Images are represented in EBImage as multi-dimensional arrays containing pixel intensity values. The two first dimensions are typically meant to be spatial, while the other ones are unspecified and can contain, e.g. colour channels, z-slices, replicates, time points or combinations of different conditions. Image representation is dissociated from rendering, and multi-dimensional arrays can be displayed as animated sequences of images in greyscale or colour mode. The interactive display interface is powered by GTK+ and supports animation, zoom and pan.

As matrices, images can be manipulated in R with algebraic operators such as sum, product, comparison or convolution. These elementary operators allow a broad range of image transformations. For example, if we denote by x an image, α+βxγ is an enhanced image where the parameter α controls the brightness, β the contrast and γ the γ-factor of the transformed image. Another example includes adaptive thresholding, performed by x>x[open star]m+μ, where [open star] is the fast convolution product, m a neighbourhood mask and μ an offset parameter. R also offers statistical tools to model images with natural 2D splines and provides Fourier analysis tools to detect regular patterns and deconvolute noisy images using Wiener filters.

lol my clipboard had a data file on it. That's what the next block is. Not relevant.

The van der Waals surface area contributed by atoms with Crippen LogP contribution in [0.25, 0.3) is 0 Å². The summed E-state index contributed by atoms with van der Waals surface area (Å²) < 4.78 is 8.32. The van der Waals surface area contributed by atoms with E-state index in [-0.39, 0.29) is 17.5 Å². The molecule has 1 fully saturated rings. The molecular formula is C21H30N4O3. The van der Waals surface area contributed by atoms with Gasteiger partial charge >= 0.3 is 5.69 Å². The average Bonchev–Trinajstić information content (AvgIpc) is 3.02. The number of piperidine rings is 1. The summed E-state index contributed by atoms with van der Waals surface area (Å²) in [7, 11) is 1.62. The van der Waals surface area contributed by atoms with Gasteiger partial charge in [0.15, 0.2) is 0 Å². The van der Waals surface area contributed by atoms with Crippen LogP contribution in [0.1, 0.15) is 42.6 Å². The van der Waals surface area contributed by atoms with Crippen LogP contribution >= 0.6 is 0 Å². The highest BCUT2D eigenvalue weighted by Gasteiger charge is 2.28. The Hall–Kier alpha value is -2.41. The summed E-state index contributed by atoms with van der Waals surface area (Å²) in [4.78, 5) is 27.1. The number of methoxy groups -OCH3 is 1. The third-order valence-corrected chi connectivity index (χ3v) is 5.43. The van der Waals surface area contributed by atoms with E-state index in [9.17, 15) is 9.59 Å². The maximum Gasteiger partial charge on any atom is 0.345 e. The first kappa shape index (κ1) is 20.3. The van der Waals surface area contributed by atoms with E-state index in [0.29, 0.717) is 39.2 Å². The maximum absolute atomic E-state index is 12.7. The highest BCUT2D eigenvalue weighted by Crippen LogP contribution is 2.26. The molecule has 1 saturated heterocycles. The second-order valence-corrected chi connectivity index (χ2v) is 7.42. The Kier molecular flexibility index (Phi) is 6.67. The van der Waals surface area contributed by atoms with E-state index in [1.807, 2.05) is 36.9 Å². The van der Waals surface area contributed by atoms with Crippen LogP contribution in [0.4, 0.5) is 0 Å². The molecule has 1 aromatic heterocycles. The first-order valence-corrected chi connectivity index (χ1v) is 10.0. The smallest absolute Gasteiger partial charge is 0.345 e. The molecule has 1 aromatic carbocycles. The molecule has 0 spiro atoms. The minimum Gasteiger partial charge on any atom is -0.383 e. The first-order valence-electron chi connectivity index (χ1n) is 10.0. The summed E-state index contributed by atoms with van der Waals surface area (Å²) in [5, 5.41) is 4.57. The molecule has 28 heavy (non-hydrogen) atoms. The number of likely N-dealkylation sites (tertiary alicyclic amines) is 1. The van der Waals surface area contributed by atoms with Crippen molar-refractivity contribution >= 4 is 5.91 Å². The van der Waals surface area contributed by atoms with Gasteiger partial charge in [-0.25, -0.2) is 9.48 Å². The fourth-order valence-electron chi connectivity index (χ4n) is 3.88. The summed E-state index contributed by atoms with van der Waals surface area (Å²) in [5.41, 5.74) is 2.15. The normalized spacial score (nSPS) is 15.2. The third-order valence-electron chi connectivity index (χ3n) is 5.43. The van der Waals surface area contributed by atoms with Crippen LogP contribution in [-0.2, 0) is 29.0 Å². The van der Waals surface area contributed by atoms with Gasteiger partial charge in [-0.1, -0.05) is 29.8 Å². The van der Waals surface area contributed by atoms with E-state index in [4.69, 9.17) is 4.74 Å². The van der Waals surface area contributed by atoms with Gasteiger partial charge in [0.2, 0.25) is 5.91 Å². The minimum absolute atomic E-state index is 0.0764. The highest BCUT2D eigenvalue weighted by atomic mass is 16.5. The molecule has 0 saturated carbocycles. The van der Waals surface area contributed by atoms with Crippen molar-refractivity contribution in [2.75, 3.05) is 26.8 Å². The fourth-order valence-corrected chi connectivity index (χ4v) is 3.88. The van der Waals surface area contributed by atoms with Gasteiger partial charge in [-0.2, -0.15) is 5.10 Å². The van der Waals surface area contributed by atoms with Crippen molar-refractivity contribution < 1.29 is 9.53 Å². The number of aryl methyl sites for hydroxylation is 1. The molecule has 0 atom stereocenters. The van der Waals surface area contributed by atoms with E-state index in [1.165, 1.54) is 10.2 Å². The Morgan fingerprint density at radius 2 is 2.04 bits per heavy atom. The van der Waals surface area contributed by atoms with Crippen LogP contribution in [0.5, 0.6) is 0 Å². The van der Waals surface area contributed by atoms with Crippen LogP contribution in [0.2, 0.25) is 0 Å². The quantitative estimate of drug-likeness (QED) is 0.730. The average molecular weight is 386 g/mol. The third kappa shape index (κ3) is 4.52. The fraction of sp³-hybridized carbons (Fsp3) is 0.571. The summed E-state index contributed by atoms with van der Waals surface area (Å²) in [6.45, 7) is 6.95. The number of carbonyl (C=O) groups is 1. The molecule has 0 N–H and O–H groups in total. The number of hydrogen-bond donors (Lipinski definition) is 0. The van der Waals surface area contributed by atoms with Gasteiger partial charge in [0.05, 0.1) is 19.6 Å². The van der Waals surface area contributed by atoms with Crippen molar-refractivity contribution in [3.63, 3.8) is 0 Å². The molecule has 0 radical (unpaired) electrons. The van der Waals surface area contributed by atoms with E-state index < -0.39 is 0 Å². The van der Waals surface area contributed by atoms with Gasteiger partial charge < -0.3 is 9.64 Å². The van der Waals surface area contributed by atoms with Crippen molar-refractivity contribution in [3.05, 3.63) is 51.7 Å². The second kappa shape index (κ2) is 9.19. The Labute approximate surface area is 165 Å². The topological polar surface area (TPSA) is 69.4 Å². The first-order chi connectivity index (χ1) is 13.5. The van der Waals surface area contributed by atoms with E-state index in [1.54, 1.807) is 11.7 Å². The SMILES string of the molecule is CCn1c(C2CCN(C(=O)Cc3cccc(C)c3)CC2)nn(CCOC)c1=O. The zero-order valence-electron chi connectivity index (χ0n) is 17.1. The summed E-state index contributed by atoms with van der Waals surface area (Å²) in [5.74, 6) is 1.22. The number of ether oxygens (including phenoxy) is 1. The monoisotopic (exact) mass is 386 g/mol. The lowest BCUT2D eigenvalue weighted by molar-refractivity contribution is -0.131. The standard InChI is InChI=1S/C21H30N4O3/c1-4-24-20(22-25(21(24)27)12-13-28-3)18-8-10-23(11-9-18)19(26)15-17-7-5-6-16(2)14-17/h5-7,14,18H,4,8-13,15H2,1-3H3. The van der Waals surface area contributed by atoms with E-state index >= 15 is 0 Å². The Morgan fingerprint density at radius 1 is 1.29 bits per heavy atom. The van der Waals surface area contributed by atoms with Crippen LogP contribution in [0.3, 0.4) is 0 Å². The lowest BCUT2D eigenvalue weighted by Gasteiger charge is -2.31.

EBImage uses ImageMagick to read and save images, and supports more than 80 image formats, including JPEG, TIFF, TGA, GIF and PNG. The package also supports standard geometric transformations such as rotation, reflection, cropping, translation and resizing. Classical image processing tools are available: linear filtering, morphological erosion and dilation, fast distance map computation, contour delineation and area filling.